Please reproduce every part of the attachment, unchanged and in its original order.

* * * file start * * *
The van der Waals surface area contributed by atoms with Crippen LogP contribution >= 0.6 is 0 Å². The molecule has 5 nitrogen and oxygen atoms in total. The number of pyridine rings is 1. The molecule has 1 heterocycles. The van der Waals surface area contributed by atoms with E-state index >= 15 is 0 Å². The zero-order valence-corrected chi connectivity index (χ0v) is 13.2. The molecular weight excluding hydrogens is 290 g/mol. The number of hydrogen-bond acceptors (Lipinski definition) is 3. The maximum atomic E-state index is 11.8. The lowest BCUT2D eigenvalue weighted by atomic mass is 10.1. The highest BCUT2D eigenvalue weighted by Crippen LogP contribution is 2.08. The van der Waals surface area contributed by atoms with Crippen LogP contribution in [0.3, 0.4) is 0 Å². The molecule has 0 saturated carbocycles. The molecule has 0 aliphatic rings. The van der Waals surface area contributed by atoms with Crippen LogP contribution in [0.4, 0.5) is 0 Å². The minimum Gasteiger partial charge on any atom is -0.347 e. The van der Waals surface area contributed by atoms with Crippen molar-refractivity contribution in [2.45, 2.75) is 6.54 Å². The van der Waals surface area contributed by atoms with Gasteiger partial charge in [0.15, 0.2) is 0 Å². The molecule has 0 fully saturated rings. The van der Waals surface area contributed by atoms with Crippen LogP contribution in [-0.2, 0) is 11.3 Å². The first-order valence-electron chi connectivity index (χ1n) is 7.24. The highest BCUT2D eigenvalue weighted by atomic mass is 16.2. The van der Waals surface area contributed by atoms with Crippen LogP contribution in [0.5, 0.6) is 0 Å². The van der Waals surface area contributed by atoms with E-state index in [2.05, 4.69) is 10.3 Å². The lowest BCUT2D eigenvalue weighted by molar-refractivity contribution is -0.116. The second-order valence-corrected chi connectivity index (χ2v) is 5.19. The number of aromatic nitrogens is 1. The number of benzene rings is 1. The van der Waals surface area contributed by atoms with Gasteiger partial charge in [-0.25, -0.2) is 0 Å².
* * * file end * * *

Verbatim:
The van der Waals surface area contributed by atoms with Crippen LogP contribution >= 0.6 is 0 Å². The molecule has 5 nitrogen and oxygen atoms in total. The number of pyridine rings is 1. The molecule has 1 heterocycles. The van der Waals surface area contributed by atoms with E-state index >= 15 is 0 Å². The zero-order valence-corrected chi connectivity index (χ0v) is 13.2. The molecular weight excluding hydrogens is 290 g/mol. The number of hydrogen-bond acceptors (Lipinski definition) is 3. The maximum atomic E-state index is 11.8. The lowest BCUT2D eigenvalue weighted by atomic mass is 10.1. The highest BCUT2D eigenvalue weighted by Crippen LogP contribution is 2.08. The van der Waals surface area contributed by atoms with Crippen LogP contribution in [0.3, 0.4) is 0 Å². The molecule has 0 saturated carbocycles. The molecule has 0 aliphatic rings. The van der Waals surface area contributed by atoms with Crippen LogP contribution in [0.4, 0.5) is 0 Å². The minimum Gasteiger partial charge on any atom is -0.347 e. The van der Waals surface area contributed by atoms with Crippen molar-refractivity contribution in [2.45, 2.75) is 6.54 Å². The van der Waals surface area contributed by atoms with Gasteiger partial charge in [0.15, 0.2) is 0 Å². The molecule has 0 fully saturated rings. The van der Waals surface area contributed by atoms with Crippen LogP contribution in [-0.2, 0) is 11.3 Å². The first-order valence-electron chi connectivity index (χ1n) is 7.24. The highest BCUT2D eigenvalue weighted by atomic mass is 16.2. The van der Waals surface area contributed by atoms with Crippen LogP contribution in [0.5, 0.6) is 0 Å². The van der Waals surface area contributed by atoms with E-state index in [2.05, 4.69) is 10.3 Å². The lowest BCUT2D eigenvalue weighted by molar-refractivity contribution is -0.116. The second-order valence-corrected chi connectivity index (χ2v) is 5.19. The number of aromatic nitrogens is 1. The number of benzene rings is 1. The van der Waals surface area contributed by atoms with Gasteiger partial charge in [-0.25, -0.2) is 0 Å².